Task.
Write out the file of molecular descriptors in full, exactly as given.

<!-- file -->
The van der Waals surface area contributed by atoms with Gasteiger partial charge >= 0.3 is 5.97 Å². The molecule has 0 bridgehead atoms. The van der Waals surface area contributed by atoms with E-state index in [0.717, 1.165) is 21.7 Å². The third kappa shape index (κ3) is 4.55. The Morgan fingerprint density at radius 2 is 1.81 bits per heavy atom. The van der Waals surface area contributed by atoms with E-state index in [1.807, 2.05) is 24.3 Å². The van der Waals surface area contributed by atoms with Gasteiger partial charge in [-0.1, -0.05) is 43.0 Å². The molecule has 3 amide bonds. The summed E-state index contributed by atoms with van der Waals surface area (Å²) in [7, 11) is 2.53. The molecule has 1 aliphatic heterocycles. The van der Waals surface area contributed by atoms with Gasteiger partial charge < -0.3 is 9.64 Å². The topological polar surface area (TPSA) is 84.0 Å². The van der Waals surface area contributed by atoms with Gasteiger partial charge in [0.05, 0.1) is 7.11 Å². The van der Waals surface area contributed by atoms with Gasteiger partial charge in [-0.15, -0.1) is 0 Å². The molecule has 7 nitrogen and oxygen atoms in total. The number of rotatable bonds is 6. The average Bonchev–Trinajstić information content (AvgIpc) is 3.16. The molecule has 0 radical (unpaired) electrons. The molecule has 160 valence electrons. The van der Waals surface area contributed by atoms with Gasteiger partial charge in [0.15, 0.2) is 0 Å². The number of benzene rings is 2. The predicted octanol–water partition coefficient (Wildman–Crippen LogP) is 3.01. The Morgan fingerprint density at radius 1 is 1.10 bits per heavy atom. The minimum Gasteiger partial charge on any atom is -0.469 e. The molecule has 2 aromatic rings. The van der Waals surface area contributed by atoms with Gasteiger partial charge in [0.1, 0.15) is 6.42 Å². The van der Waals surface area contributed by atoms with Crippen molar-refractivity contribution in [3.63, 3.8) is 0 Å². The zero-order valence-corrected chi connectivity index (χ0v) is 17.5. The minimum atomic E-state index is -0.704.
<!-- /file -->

The van der Waals surface area contributed by atoms with Gasteiger partial charge >= 0.3 is 5.97 Å². The molecule has 0 bridgehead atoms. The van der Waals surface area contributed by atoms with E-state index in [0.717, 1.165) is 21.7 Å². The third kappa shape index (κ3) is 4.55. The Morgan fingerprint density at radius 2 is 1.81 bits per heavy atom. The van der Waals surface area contributed by atoms with E-state index in [1.807, 2.05) is 24.3 Å². The van der Waals surface area contributed by atoms with Gasteiger partial charge in [-0.1, -0.05) is 43.0 Å². The molecule has 3 amide bonds. The summed E-state index contributed by atoms with van der Waals surface area (Å²) in [7, 11) is 2.53. The molecule has 1 aliphatic heterocycles. The van der Waals surface area contributed by atoms with Gasteiger partial charge < -0.3 is 9.64 Å². The topological polar surface area (TPSA) is 84.0 Å². The van der Waals surface area contributed by atoms with Gasteiger partial charge in [0.05, 0.1) is 7.11 Å². The van der Waals surface area contributed by atoms with Gasteiger partial charge in [-0.15, -0.1) is 0 Å². The molecule has 7 nitrogen and oxygen atoms in total. The number of rotatable bonds is 6. The average Bonchev–Trinajstić information content (AvgIpc) is 3.16. The molecule has 0 radical (unpaired) electrons. The molecule has 160 valence electrons. The van der Waals surface area contributed by atoms with Gasteiger partial charge in [0.15, 0.2) is 0 Å². The number of benzene rings is 2. The predicted octanol–water partition coefficient (Wildman–Crippen LogP) is 3.01. The Morgan fingerprint density at radius 1 is 1.10 bits per heavy atom. The minimum Gasteiger partial charge on any atom is -0.469 e. The molecule has 2 aromatic rings. The van der Waals surface area contributed by atoms with Gasteiger partial charge in [0.1, 0.15) is 6.42 Å². The van der Waals surface area contributed by atoms with Crippen molar-refractivity contribution in [3.63, 3.8) is 0 Å². The zero-order valence-corrected chi connectivity index (χ0v) is 17.5. The minimum atomic E-state index is -0.704.